About Me

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I have been an elementary and secondary school teacher and administrator. Currently, I am a faculty member in the Faculty of Education at Wilfrid Laurier University, Waterloo, Ontario, Canada. My M.Ed. and Ph.D. had a focus on the educational and linguistic experiences of children who moved from other countries to Canada.

Tuesday, November 24, 2015

Supporting girls in engineering and science: Robotics program continues to build momentum in Cap-Haitien

In October, I was delighted to be part of a team that launched a program (VEX Robotics) in an all-girls school in Cap-Haitien, Haiti. The program was led by two colleagues at Northeastern State University (Oklahoma) and the Vice-President of the Robotics Education and Competition (REC) Foundation. Our goal was to use the robotics program, and related competitions, as a way to engage girls in science and engineering. We had an incredible launch - you will find pictures and updates earlier in my blog.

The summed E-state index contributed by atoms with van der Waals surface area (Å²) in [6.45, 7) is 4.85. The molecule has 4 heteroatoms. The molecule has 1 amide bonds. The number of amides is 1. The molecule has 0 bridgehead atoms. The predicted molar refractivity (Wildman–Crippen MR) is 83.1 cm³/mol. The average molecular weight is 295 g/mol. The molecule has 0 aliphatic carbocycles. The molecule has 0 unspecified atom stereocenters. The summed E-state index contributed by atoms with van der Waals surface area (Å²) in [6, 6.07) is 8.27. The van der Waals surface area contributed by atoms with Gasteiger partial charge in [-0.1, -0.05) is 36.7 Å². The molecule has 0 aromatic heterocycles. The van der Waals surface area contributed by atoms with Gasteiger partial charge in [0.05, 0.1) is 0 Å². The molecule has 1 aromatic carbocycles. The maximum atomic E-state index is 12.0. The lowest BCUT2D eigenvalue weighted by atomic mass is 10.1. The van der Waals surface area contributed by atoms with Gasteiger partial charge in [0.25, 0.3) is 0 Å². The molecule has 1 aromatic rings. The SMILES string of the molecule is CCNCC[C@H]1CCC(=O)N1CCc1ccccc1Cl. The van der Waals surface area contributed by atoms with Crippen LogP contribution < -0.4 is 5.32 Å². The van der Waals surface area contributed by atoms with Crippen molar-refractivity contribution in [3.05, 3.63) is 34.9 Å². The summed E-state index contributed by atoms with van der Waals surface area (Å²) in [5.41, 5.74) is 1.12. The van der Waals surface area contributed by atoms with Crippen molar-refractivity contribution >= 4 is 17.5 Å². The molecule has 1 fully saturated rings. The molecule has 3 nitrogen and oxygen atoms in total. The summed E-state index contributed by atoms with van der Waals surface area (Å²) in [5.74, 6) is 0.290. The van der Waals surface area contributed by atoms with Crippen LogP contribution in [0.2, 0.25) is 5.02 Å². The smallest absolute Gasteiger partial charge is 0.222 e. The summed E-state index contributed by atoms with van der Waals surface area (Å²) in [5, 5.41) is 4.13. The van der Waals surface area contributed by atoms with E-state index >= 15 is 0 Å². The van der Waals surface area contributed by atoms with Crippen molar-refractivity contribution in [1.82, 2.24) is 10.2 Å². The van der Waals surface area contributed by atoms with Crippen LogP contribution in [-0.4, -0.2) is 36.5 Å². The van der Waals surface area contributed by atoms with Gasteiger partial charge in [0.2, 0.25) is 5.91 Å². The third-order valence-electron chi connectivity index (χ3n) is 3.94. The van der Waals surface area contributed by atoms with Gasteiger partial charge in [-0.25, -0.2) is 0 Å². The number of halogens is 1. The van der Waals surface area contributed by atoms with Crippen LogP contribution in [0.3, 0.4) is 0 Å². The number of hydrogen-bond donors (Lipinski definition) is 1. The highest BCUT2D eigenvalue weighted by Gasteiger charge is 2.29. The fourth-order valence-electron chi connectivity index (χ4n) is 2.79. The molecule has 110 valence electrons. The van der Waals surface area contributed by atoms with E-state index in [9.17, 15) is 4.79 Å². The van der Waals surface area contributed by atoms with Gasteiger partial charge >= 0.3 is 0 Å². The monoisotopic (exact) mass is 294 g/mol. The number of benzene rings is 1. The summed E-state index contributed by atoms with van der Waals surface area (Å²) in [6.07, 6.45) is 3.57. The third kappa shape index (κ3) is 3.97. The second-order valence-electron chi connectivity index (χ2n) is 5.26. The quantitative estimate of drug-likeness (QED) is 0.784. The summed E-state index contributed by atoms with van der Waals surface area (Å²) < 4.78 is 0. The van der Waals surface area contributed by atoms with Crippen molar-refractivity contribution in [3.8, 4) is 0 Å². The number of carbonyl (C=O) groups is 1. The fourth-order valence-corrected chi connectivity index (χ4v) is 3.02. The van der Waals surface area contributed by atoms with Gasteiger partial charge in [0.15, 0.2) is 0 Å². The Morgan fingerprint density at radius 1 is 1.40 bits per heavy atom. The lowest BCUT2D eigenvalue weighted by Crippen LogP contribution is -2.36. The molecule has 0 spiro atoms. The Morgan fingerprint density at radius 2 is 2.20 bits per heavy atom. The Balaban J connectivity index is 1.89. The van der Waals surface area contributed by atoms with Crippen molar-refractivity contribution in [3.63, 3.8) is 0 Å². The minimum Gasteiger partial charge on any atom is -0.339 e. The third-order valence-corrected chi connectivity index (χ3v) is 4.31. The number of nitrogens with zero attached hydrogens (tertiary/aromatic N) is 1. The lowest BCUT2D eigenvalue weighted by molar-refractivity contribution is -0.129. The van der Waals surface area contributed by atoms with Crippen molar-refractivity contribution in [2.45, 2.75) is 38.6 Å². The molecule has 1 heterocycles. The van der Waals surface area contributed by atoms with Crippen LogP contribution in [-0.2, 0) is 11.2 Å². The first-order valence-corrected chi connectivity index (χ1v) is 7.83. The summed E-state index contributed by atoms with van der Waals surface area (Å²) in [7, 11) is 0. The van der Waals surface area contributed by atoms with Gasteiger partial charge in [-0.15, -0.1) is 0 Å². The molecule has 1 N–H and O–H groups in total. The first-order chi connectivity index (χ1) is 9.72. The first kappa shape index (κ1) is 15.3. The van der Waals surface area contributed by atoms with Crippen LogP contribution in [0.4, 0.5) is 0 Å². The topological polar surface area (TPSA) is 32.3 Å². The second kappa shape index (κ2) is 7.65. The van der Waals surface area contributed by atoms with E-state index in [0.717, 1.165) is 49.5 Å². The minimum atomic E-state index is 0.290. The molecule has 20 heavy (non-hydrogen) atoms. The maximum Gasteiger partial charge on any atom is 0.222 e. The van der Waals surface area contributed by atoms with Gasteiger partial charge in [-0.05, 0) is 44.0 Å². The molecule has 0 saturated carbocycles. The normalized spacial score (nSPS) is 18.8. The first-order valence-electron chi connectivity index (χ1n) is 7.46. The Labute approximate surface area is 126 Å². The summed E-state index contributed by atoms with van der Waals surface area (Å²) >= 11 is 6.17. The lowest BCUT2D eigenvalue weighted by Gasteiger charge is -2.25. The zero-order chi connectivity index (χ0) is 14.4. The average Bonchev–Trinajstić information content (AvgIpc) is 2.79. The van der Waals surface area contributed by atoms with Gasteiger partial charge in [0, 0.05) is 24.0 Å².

The VP of REC (Miller Roberts III) returned to Cap-Haitien last week to lead the second part of the training. I am so impressed with his vision and commitment to this opportunity. At the initial training in October, six "mentor" girls were trained along with about 25 teachers. At the November training, Miller reports that 32 girls were present for 7 hours of training.

He also notes that the principals of the school, both highly respected female leaders (one can be seen in the second picture, to the left), were engaged throughout. What great modeling! Miller reported that the one principal said:

They [the girls] would  need to attend practice every Friday and every day that the school has a holiday. A few of the girls were surprised but without skipping a beat, she told them, “If you are going to be an engineer, then you will be a true engineer and you will attend.” It was pretty amazing.

We will be studying the impact of the robotics program on both the engagement that the program provides for girls and the long-term education and career choices that they make. I am confident that a few, if not many, girls will trace their career trajectory back to the Fall, 2015 when they were introduced to robotics!